Nichole Westerweel ’03 experiences Cornell in reverse.
As one of 60 tour guides in the University’s Campus Information and Visitor Relations unit, Westerweel’s job is to escort prospective students and visitors around the historic campus, often walking backward in order to lead and accommodate questions. Despite one embarrassing incident last summer where she backed into a Port-O-Potty, Westerweel said the skill came naturally.
“I never really practiced,” she said. “Now I find myself walking backward every time I’m in a large group.”
A veteran of 21 campus tours during her own college search, the Las Vegas native joined the staff last May and spent the entire summer in Ithaca presenting the campus.
“It sounds cheesy, but it’s so hard to grasp what it’s like to be in college when you’re visiting,” Westerweel said. “I remember when I visited I was so nervous. You have to get to know the school somehow and you can’t trust a brochure.”
Westerweel’s tour last Monday afternoon was her first in a month, but any fears that she had of rust were immediately squelched. She enthusiastically roared across the Arts Quad, effortlessly reeling off tales of pumpkins and Dragon Day. The one hour and fifteen minute jaunt combined information about academics, housing and dining with a smattering of historical fun facts.
“We want to present Cornell in the most honest and positive context,” said Molly Darnieder ’98 director of campus information and visitor relations. “It is fantastic that a student can see the campus through the eyes of someone who is currently here and talk with them openly about what Cornell is like.”
According to Darnieder, a former undergraduate guide, the current format of the Cornell campus tour has existed for nearly 30 years. The tour traditionally begins with a brief history of the University, followed by descriptions of all seven undergraduate colleges as the group circles the Central Campus. In catering to over 30,000 visitors annually, guides choose quirky trivia and campus myths to incorporate from an immense volume of school facts.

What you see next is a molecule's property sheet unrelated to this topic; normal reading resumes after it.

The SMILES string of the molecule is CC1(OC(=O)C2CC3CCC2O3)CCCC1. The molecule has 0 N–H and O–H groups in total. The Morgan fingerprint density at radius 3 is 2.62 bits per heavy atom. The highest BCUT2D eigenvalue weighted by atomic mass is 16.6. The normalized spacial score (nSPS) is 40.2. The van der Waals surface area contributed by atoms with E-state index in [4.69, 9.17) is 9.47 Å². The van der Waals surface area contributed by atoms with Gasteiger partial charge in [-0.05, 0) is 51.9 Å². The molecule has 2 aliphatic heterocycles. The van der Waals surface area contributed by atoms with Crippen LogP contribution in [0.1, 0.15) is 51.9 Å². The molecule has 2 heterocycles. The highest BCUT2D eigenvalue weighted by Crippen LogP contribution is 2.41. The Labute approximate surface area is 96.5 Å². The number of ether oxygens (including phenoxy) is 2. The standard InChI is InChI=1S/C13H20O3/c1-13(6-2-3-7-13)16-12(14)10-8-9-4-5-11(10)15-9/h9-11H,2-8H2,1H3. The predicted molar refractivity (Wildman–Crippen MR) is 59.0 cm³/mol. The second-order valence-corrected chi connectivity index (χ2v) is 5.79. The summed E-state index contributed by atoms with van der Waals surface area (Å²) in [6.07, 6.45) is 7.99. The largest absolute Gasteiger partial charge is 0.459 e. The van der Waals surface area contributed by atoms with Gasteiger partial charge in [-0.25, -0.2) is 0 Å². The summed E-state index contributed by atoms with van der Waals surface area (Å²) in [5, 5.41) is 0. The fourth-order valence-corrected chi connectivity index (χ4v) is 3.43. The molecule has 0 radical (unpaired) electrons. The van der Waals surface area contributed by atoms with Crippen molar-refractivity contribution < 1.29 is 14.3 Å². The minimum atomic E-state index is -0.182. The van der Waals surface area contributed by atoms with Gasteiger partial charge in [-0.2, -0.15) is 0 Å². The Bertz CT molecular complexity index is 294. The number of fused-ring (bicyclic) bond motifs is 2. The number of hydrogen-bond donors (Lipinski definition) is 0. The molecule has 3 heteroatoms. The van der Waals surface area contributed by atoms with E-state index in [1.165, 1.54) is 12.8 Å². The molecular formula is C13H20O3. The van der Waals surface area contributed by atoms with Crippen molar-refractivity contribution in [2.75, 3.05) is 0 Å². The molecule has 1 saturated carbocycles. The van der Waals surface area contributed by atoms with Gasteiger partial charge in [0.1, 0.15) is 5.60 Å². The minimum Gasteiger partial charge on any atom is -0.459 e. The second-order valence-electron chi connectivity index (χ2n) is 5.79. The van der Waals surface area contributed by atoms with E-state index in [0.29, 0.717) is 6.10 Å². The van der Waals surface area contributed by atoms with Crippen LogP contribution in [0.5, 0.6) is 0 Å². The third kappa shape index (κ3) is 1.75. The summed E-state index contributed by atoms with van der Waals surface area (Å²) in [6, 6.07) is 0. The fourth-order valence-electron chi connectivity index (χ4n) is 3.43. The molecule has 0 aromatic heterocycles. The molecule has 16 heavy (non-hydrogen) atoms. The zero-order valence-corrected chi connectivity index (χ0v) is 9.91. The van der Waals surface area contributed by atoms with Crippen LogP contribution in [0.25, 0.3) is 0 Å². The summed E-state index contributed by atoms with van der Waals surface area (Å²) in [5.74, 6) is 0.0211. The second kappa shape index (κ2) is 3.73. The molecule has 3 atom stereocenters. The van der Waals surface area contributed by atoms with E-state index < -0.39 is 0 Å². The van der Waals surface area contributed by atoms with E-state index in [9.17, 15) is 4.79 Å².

Guides also have to answer the tough questions posed by parents and prospective students. Westerweel said she is used to fielding questions about Ithaca winters, admissions, SATs and cars, but other more sensitive topics do come up.
“The questions people ask about the pressure of the school and suicide must be taken seriously,” Darnieder said. “These issues are a reality on our campus and on campuses across the country. We want to present a balanced viewpoint without dishonesty.”
Rather than providing guides with standardized answers to difficult questions, the students are trained to recognize sensitive areas and respond using appropriate judgment.
Although the tour is the most visible function of Cornell’s guides, the students are also required to work at the Information and Referral Center at Day Hall, answer phones at the University’s call center and man the information booths scattered across campus parking lots.
Despite the wide range of tasks involved, guide positions are among the most highly coveted undergraduate jobs on campus. Of the 84 applicants this semester, only 16 students were accepted. Darnieder believes that the arduous four-stage interview process is designed to select the students best suited to represent Cornell to campus visitors.
As part of their training this summer, the staff visited Niagara University and the University of Toronto to experience the campus tour from the side of the visitor. Darnieder believes these experiences were vital in illustrating the types of behaviors that are favorable and unfavorable in presenting a campus.
“The process is long and time intensive,” Darnieder said. “We look for students who are in love with Cornell and who want to be the face of the University on a daily basis.”
Ilyse Gerson ’02, who was hired last May as a tour guide, says, “My goal is to give the most accurate depiction of the school [that] I can. Students should be able to make an informed decision, even if it means Cornell is not for them.”
After taking Westerweel’s tour, however, Kristin Marasovich was sold. A high school senior visiting from California, Marasovich said the tour confirmed her decision to apply.
“Actually, I just decided to apply early decision,” she said. “My mom doesn’t even know yet.”
Archived article by Jason Leff